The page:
On August 11, 1995, the trial court rendered its decision,[10] the pertinent dispositive portion of which states:
"2. Sentencing Bernardino Caranguian in Criminal Case No. 2022 for Murder to a prison term of reclusion perpetua.

3. Ordering said accused to pay the costs.

Hence, the present appeal.

In his brief, appellant raises the sole issue that the lower court gravely erred in convicting him of the crime of murder in connection with the death of Ben Lumboy.[11] He claims that the prosecution failed to prove his guilt beyond reasonable doubt. He assails the credibility of prosecution witness Birung since the latter did not even know the names of appellant and co-accused at the time of the incident. Further, the testimony of Birung lacks corroboration. Lastly, appellant claims an alibi, that it was physically impossible for him to be at the locus criminis since he was about 15 kilometers away at the time of the shooting incident.

For the State, the Solicitor General contends that the sole eyewitness testified in clear and unequivocal terms as to the identity of the assailants. It is well-settled that between a positive and categorical testimony and a denial, the former should prevail. Hence, appellant's bare denials and alibi cannot prevail over his positive identification, according to the Solicitor General.

The crucial issue in this appeal pertains to the sufficiency of evidence to convict appellant. More particularly, we have to inquire whether there has been sufficient identification of the appellant as the perpetrator of the offense.

The quantum of evidence required in criminal cases is proof beyond reasonable doubt. Section 2 of Rule 133 of the Rules of Court provides that "[p]roof beyond reasonable doubt does not mean such degree of proof as, excluding possibility of error, produces absolute certainty. Moral certainty only is required, or that degree of proof which produces conviction in an unprejudiced mind." The task of the prosecution is two-fold: first, to prove that a crime was committed, and second, that accused is the person responsible. Thus, the prosecution must be able to overcome the constitutional presumption of innocence beyond reasonable doubt to justify the conviction of the accused.[12] The reason for requiring proof beyond reasonable doubt is simply this -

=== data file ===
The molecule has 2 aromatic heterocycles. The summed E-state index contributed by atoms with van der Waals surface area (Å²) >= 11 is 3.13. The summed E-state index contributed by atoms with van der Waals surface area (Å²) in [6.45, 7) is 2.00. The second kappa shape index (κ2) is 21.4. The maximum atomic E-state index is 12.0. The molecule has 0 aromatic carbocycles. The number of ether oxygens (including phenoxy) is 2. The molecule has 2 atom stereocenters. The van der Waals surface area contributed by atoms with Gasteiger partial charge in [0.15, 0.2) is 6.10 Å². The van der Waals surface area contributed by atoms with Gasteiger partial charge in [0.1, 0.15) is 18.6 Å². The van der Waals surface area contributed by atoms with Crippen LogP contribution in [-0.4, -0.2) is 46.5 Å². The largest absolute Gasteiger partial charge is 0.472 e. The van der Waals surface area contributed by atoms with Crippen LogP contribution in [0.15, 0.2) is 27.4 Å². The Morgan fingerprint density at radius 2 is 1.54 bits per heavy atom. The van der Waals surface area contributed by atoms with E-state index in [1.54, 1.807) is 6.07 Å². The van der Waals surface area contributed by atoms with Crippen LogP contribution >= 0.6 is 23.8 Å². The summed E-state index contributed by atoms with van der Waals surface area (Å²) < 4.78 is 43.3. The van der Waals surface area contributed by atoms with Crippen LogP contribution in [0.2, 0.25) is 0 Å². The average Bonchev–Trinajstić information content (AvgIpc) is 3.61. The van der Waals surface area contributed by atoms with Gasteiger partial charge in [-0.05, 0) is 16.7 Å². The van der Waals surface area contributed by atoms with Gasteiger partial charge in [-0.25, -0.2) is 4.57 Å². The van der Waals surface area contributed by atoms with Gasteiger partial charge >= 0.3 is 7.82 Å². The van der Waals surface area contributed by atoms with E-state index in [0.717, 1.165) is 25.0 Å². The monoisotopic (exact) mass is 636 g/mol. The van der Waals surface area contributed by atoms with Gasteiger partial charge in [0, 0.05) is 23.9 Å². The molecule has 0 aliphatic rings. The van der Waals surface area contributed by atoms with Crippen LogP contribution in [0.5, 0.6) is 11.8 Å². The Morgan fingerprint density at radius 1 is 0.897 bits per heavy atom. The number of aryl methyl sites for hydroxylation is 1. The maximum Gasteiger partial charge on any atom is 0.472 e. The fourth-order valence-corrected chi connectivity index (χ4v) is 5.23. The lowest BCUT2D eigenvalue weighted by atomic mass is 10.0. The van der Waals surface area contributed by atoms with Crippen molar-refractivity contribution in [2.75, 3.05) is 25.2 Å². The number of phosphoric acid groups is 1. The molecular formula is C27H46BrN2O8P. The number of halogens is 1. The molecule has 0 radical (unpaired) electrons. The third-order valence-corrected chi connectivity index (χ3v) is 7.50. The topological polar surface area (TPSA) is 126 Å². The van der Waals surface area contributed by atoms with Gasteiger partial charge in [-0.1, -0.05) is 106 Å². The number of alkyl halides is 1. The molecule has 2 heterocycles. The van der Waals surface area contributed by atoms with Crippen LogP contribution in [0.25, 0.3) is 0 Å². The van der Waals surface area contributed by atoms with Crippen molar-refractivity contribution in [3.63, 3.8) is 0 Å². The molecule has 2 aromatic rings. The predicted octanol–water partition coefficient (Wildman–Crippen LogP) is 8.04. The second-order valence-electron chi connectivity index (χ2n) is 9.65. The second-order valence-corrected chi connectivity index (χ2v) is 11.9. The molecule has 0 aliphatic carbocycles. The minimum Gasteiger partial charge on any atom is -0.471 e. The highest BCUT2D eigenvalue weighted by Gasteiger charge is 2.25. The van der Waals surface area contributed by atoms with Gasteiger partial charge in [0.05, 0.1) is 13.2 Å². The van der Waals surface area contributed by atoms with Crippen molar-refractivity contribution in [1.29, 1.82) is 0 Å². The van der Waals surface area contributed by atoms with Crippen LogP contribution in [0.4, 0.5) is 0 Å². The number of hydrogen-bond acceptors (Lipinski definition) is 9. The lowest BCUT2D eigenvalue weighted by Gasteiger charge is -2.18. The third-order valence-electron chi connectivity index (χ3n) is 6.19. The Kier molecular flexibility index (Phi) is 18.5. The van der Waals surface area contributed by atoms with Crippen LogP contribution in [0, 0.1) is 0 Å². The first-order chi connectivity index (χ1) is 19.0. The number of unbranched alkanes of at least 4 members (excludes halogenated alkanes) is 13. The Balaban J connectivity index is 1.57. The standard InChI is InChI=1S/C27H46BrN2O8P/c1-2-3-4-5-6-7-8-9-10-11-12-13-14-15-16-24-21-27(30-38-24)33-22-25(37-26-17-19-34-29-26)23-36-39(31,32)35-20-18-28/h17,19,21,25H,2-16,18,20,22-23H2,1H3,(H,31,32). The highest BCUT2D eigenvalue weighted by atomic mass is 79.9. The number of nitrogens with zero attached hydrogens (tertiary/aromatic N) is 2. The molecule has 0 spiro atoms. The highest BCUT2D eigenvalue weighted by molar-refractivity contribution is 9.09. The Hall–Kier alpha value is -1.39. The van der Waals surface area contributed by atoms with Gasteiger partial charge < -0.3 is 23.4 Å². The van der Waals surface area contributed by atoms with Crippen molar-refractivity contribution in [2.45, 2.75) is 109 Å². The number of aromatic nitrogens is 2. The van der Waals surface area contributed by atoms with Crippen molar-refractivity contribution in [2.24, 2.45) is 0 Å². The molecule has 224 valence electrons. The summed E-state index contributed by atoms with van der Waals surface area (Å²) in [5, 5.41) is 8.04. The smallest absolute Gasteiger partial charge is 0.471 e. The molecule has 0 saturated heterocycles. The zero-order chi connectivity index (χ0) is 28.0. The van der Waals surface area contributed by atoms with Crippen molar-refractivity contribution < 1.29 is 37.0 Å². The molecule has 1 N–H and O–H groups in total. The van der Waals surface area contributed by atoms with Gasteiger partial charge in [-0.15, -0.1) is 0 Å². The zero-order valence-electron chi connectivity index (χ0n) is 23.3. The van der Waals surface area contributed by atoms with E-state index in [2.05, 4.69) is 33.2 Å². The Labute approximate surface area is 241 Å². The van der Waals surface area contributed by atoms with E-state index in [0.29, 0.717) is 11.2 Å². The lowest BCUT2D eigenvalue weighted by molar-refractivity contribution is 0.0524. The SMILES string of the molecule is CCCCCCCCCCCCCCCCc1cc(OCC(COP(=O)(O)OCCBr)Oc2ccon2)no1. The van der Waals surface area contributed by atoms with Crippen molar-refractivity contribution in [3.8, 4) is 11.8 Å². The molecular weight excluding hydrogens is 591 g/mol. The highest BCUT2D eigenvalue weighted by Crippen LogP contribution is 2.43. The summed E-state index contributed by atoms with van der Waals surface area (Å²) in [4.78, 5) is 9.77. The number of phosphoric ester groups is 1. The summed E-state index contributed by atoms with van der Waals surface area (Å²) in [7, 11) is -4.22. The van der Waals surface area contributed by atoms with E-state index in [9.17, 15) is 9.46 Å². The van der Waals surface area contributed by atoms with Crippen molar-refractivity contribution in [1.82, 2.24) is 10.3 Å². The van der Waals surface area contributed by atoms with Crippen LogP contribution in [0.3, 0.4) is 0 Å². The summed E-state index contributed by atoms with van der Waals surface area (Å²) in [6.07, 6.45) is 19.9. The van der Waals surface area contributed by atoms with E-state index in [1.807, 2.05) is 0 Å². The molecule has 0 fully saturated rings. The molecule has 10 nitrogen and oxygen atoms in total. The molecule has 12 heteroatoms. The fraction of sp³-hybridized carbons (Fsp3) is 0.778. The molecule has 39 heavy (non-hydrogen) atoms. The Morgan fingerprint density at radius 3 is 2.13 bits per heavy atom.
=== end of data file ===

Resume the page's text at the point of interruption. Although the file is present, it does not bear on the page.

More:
"In a criminal prosecution, the State is arrayed against the subject; it enters the contest with a prior inculpatory finding in its hands; with unlimited command of means; with counsel usually of authority and capacity, who are regarded as public officers, and therefore speaking semi-judicially, and with an attitude of tranquil majesty often in striking contrast to that of defendant engaged in a perturbed and distracting struggle for liberty if not for life. These inequalities of position the law strives to meet by the rule that there is to be no conviction when there is a reasonable doubt of guilt." [13]
In the case before us, the prosecution presented proof that Lumboy was killed during the shooting incident on August 1, 1991. However, we find that the prosecution failed to prove beyond reasonable doubt that it was appellant who perpetrated the killing.

On direct examination, PO3 Birung testified that Lumboy and Capili informed him that they sighted two former CAFGUs in Catarauan.[14] On cross-examination, PO3 Birung testified, however, that Lumboy did not actually see the two former CAFGUs but merely heard the news from his place.[15] Further, Lumboy did not categorically tell PO3 Birung that the two persons sighted were former CAFGUs, only that said persons were armed.[16] PO3 Birung testified that he merely heard from the people of Barangay Catarauan that there were two dismissed CAFGUs in the vicinity.[17] Further, PO3 Birung testified that he was not even authorized by the army to catch the dismissed CAFGUs, and that Catarauan was not part of his jurisdiction.[18] PO3 Birung testified that the day after the incident, a civilian informer named Palos told him the names of appellant and accused.[19] But Palos did not even witness the shooting incident. He merely executed an affidavit during preliminary investigation but did not testify in court. Hence, his affidavit is hearsay and has no probative value.[20]